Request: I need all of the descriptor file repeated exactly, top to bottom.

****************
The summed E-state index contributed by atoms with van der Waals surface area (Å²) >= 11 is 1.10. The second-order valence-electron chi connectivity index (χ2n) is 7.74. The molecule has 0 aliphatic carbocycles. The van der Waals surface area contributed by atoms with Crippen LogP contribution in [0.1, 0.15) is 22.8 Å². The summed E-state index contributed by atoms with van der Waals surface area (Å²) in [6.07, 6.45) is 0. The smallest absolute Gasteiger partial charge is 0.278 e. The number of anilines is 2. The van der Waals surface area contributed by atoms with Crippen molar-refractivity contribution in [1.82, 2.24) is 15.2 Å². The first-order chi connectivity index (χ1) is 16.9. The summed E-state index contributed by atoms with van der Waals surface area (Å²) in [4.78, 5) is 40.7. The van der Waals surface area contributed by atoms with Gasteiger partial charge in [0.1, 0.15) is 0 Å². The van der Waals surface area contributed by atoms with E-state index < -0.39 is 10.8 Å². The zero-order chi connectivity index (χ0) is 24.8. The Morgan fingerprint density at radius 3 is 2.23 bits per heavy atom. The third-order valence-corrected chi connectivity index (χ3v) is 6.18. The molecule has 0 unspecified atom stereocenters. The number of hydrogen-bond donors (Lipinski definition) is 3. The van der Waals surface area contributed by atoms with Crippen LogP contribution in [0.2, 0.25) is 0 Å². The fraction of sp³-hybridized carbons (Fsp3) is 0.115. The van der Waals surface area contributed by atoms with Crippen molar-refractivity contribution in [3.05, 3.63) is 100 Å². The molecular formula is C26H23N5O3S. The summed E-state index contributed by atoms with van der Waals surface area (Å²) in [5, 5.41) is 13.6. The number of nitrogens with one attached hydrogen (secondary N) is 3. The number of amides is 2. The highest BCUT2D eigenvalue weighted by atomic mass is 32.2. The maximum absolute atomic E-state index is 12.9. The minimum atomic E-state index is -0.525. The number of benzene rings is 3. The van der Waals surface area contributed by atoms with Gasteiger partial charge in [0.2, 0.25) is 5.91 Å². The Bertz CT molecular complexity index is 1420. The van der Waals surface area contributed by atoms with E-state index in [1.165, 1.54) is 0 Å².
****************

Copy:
The summed E-state index contributed by atoms with van der Waals surface area (Å²) >= 11 is 1.10. The second-order valence-electron chi connectivity index (χ2n) is 7.74. The molecule has 0 aliphatic carbocycles. The van der Waals surface area contributed by atoms with Crippen LogP contribution in [0.1, 0.15) is 22.8 Å². The summed E-state index contributed by atoms with van der Waals surface area (Å²) in [6.07, 6.45) is 0. The smallest absolute Gasteiger partial charge is 0.278 e. The number of anilines is 2. The van der Waals surface area contributed by atoms with Crippen molar-refractivity contribution in [1.82, 2.24) is 15.2 Å². The first-order chi connectivity index (χ1) is 16.9. The summed E-state index contributed by atoms with van der Waals surface area (Å²) in [4.78, 5) is 40.7. The van der Waals surface area contributed by atoms with Gasteiger partial charge in [0.1, 0.15) is 0 Å². The van der Waals surface area contributed by atoms with E-state index < -0.39 is 10.8 Å². The zero-order chi connectivity index (χ0) is 24.8. The Morgan fingerprint density at radius 3 is 2.23 bits per heavy atom. The third-order valence-corrected chi connectivity index (χ3v) is 6.18. The molecule has 0 unspecified atom stereocenters. The number of hydrogen-bond donors (Lipinski definition) is 3. The van der Waals surface area contributed by atoms with Crippen LogP contribution in [0.2, 0.25) is 0 Å². The fraction of sp³-hybridized carbons (Fsp3) is 0.115. The van der Waals surface area contributed by atoms with Crippen molar-refractivity contribution in [3.05, 3.63) is 100 Å². The molecular formula is C26H23N5O3S. The summed E-state index contributed by atoms with van der Waals surface area (Å²) in [5, 5.41) is 13.6. The number of nitrogens with one attached hydrogen (secondary N) is 3. The number of amides is 2. The highest BCUT2D eigenvalue weighted by atomic mass is 32.2. The maximum absolute atomic E-state index is 12.9. The minimum atomic E-state index is -0.525. The number of benzene rings is 3. The van der Waals surface area contributed by atoms with Gasteiger partial charge in [0.2, 0.25) is 5.91 Å². The Bertz CT molecular complexity index is 1420. The van der Waals surface area contributed by atoms with E-state index in [1.165, 1.54) is 0 Å².